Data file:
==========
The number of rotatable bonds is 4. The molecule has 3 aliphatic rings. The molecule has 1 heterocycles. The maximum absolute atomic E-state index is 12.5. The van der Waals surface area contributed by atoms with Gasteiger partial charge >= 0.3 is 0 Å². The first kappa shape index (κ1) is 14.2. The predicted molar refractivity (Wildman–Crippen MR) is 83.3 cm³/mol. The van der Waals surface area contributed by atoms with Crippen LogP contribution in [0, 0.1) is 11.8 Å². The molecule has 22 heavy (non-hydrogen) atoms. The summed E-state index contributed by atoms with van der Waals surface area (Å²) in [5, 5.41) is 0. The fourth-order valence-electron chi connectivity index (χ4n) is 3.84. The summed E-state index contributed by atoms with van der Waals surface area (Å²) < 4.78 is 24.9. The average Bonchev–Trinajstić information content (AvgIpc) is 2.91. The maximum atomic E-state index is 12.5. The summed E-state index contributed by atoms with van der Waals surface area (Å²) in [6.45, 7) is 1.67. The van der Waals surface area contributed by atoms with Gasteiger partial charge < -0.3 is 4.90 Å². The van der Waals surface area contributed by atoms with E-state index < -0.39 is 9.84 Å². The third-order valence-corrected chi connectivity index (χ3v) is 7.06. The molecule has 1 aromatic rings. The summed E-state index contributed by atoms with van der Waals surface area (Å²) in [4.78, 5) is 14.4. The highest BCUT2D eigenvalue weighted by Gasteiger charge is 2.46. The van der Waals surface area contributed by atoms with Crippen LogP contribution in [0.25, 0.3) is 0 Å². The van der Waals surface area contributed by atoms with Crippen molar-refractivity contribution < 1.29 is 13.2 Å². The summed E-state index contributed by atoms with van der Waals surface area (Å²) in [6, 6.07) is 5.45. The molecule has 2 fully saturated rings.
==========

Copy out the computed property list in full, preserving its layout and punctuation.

The number of rotatable bonds is 4. The molecule has 3 aliphatic rings. The molecule has 1 heterocycles. The maximum absolute atomic E-state index is 12.5. The van der Waals surface area contributed by atoms with Gasteiger partial charge >= 0.3 is 0 Å². The first kappa shape index (κ1) is 14.2. The predicted molar refractivity (Wildman–Crippen MR) is 83.3 cm³/mol. The van der Waals surface area contributed by atoms with Crippen LogP contribution in [0, 0.1) is 11.8 Å². The molecule has 22 heavy (non-hydrogen) atoms. The summed E-state index contributed by atoms with van der Waals surface area (Å²) in [5, 5.41) is 0. The fourth-order valence-electron chi connectivity index (χ4n) is 3.84. The summed E-state index contributed by atoms with van der Waals surface area (Å²) < 4.78 is 24.9. The average Bonchev–Trinajstić information content (AvgIpc) is 2.91. The maximum atomic E-state index is 12.5. The summed E-state index contributed by atoms with van der Waals surface area (Å²) in [6.45, 7) is 1.67. The van der Waals surface area contributed by atoms with Gasteiger partial charge < -0.3 is 4.90 Å². The van der Waals surface area contributed by atoms with E-state index < -0.39 is 9.84 Å². The third-order valence-corrected chi connectivity index (χ3v) is 7.06. The molecule has 1 aromatic rings. The summed E-state index contributed by atoms with van der Waals surface area (Å²) in [4.78, 5) is 14.4. The highest BCUT2D eigenvalue weighted by Gasteiger charge is 2.46. The van der Waals surface area contributed by atoms with Crippen LogP contribution in [0.25, 0.3) is 0 Å². The van der Waals surface area contributed by atoms with Crippen molar-refractivity contribution < 1.29 is 13.2 Å². The summed E-state index contributed by atoms with van der Waals surface area (Å²) in [6, 6.07) is 5.45. The molecule has 2 fully saturated rings.